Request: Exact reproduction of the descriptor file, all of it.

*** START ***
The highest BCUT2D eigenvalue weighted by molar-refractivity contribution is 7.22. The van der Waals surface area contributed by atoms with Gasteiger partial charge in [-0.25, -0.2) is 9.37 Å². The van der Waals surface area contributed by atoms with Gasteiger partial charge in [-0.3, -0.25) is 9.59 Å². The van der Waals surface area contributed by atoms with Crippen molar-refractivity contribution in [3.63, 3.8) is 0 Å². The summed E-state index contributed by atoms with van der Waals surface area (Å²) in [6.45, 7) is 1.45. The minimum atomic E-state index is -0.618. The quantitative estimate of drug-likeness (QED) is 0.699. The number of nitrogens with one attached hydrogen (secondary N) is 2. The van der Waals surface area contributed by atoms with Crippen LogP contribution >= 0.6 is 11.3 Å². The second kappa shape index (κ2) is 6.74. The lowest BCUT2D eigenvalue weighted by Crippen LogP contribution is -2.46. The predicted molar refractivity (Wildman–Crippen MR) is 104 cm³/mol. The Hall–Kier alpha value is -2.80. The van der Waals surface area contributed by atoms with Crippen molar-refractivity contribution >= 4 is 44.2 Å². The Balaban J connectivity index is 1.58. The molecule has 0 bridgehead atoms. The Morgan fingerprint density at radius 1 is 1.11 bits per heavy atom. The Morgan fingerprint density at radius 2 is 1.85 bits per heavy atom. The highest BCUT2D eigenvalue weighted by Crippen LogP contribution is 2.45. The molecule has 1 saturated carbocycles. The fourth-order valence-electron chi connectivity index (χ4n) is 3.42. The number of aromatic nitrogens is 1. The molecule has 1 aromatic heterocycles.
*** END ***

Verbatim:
The highest BCUT2D eigenvalue weighted by molar-refractivity contribution is 7.22. The van der Waals surface area contributed by atoms with Gasteiger partial charge in [-0.25, -0.2) is 9.37 Å². The van der Waals surface area contributed by atoms with Gasteiger partial charge in [-0.3, -0.25) is 9.59 Å². The van der Waals surface area contributed by atoms with Crippen molar-refractivity contribution in [3.63, 3.8) is 0 Å². The summed E-state index contributed by atoms with van der Waals surface area (Å²) in [6.45, 7) is 1.45. The minimum atomic E-state index is -0.618. The quantitative estimate of drug-likeness (QED) is 0.699. The number of nitrogens with one attached hydrogen (secondary N) is 2. The van der Waals surface area contributed by atoms with Crippen LogP contribution >= 0.6 is 11.3 Å². The second kappa shape index (κ2) is 6.74. The lowest BCUT2D eigenvalue weighted by Crippen LogP contribution is -2.46. The predicted molar refractivity (Wildman–Crippen MR) is 104 cm³/mol. The Hall–Kier alpha value is -2.80. The van der Waals surface area contributed by atoms with Crippen molar-refractivity contribution >= 4 is 44.2 Å². The Balaban J connectivity index is 1.58. The molecule has 0 bridgehead atoms. The Morgan fingerprint density at radius 1 is 1.11 bits per heavy atom. The Morgan fingerprint density at radius 2 is 1.85 bits per heavy atom. The highest BCUT2D eigenvalue weighted by Crippen LogP contribution is 2.45. The molecule has 1 saturated carbocycles. The fourth-order valence-electron chi connectivity index (χ4n) is 3.42. The number of aromatic nitrogens is 1. The molecule has 1 aromatic heterocycles.